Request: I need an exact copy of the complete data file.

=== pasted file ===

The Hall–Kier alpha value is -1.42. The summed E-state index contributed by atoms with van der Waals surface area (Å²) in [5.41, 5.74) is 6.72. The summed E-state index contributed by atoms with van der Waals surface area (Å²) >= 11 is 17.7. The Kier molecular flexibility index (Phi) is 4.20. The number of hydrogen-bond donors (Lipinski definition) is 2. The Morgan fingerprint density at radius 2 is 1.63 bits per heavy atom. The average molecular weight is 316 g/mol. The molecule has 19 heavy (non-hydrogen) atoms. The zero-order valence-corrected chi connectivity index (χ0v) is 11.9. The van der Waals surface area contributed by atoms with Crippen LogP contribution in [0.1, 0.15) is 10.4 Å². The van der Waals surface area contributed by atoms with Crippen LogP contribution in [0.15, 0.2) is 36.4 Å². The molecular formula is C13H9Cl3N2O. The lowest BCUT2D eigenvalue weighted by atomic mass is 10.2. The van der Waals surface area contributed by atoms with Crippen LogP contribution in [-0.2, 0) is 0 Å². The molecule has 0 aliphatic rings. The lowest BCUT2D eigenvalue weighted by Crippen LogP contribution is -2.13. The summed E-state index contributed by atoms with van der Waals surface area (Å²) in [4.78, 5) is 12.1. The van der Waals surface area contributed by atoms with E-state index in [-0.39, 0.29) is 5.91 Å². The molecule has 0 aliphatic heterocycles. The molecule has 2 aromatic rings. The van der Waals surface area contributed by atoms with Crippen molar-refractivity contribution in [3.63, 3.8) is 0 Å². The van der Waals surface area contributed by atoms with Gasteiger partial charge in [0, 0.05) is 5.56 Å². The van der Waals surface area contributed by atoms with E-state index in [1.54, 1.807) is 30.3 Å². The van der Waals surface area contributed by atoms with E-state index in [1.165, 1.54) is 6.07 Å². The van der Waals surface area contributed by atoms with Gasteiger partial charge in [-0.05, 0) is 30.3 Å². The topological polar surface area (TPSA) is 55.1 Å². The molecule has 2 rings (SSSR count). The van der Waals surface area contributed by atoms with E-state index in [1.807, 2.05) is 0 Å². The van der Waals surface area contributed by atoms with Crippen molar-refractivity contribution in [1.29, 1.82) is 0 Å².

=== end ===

The Hall–Kier alpha value is -1.42. The summed E-state index contributed by atoms with van der Waals surface area (Å²) in [5.41, 5.74) is 6.72. The summed E-state index contributed by atoms with van der Waals surface area (Å²) >= 11 is 17.7. The Kier molecular flexibility index (Phi) is 4.20. The number of hydrogen-bond donors (Lipinski definition) is 2. The Morgan fingerprint density at radius 2 is 1.63 bits per heavy atom. The average molecular weight is 316 g/mol. The molecule has 19 heavy (non-hydrogen) atoms. The zero-order valence-corrected chi connectivity index (χ0v) is 11.9. The van der Waals surface area contributed by atoms with Crippen LogP contribution in [0.1, 0.15) is 10.4 Å². The van der Waals surface area contributed by atoms with Crippen LogP contribution in [0.15, 0.2) is 36.4 Å². The molecular formula is C13H9Cl3N2O. The lowest BCUT2D eigenvalue weighted by atomic mass is 10.2. The van der Waals surface area contributed by atoms with Crippen LogP contribution in [-0.2, 0) is 0 Å². The molecule has 0 aliphatic rings. The lowest BCUT2D eigenvalue weighted by Crippen LogP contribution is -2.13. The summed E-state index contributed by atoms with van der Waals surface area (Å²) in [4.78, 5) is 12.1. The van der Waals surface area contributed by atoms with E-state index in [-0.39, 0.29) is 5.91 Å². The molecule has 0 aliphatic heterocycles. The molecule has 2 aromatic rings. The van der Waals surface area contributed by atoms with Crippen molar-refractivity contribution in [3.63, 3.8) is 0 Å². The van der Waals surface area contributed by atoms with Gasteiger partial charge in [0, 0.05) is 5.56 Å². The van der Waals surface area contributed by atoms with E-state index in [1.54, 1.807) is 30.3 Å². The van der Waals surface area contributed by atoms with E-state index in [1.165, 1.54) is 6.07 Å². The van der Waals surface area contributed by atoms with Gasteiger partial charge in [-0.05, 0) is 30.3 Å². The topological polar surface area (TPSA) is 55.1 Å². The molecule has 2 rings (SSSR count). The van der Waals surface area contributed by atoms with E-state index in [1.807, 2.05) is 0 Å². The van der Waals surface area contributed by atoms with Crippen molar-refractivity contribution in [1.29, 1.82) is 0 Å².